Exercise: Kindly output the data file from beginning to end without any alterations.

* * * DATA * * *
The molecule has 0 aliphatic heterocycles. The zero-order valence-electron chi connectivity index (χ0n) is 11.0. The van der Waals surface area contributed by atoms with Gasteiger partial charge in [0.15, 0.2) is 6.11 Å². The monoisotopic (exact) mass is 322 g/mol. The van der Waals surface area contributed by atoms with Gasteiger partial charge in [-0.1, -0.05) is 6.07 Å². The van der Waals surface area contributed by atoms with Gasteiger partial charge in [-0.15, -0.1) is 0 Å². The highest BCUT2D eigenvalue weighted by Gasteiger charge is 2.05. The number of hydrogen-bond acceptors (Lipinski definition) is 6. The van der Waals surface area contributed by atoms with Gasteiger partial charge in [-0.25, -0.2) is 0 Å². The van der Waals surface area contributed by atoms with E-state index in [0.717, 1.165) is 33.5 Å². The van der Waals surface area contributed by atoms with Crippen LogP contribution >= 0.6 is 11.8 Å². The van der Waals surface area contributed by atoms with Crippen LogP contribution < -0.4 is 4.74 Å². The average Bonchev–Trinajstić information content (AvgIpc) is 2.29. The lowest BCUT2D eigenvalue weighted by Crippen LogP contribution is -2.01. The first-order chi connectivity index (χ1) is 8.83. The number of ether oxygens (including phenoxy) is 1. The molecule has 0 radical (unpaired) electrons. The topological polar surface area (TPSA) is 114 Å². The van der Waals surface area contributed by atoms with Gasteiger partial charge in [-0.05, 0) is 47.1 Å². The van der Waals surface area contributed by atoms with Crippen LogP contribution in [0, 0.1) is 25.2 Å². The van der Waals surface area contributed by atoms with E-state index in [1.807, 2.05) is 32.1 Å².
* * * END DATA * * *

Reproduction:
The molecule has 0 aliphatic heterocycles. The zero-order valence-electron chi connectivity index (χ0n) is 11.0. The van der Waals surface area contributed by atoms with Gasteiger partial charge in [0.15, 0.2) is 6.11 Å². The monoisotopic (exact) mass is 322 g/mol. The van der Waals surface area contributed by atoms with Gasteiger partial charge in [-0.1, -0.05) is 6.07 Å². The van der Waals surface area contributed by atoms with Gasteiger partial charge in [-0.15, -0.1) is 0 Å². The highest BCUT2D eigenvalue weighted by Gasteiger charge is 2.05. The number of hydrogen-bond acceptors (Lipinski definition) is 6. The van der Waals surface area contributed by atoms with Gasteiger partial charge in [-0.25, -0.2) is 0 Å². The van der Waals surface area contributed by atoms with E-state index in [0.717, 1.165) is 33.5 Å². The van der Waals surface area contributed by atoms with Crippen LogP contribution >= 0.6 is 11.8 Å². The van der Waals surface area contributed by atoms with Crippen LogP contribution < -0.4 is 4.74 Å². The average Bonchev–Trinajstić information content (AvgIpc) is 2.29. The lowest BCUT2D eigenvalue weighted by Crippen LogP contribution is -2.01. The first-order chi connectivity index (χ1) is 8.83. The number of ether oxygens (including phenoxy) is 1. The molecule has 0 radical (unpaired) electrons. The topological polar surface area (TPSA) is 114 Å². The van der Waals surface area contributed by atoms with Gasteiger partial charge in [-0.05, 0) is 47.1 Å². The van der Waals surface area contributed by atoms with Crippen LogP contribution in [0, 0.1) is 25.2 Å². The van der Waals surface area contributed by atoms with E-state index in [1.807, 2.05) is 32.1 Å².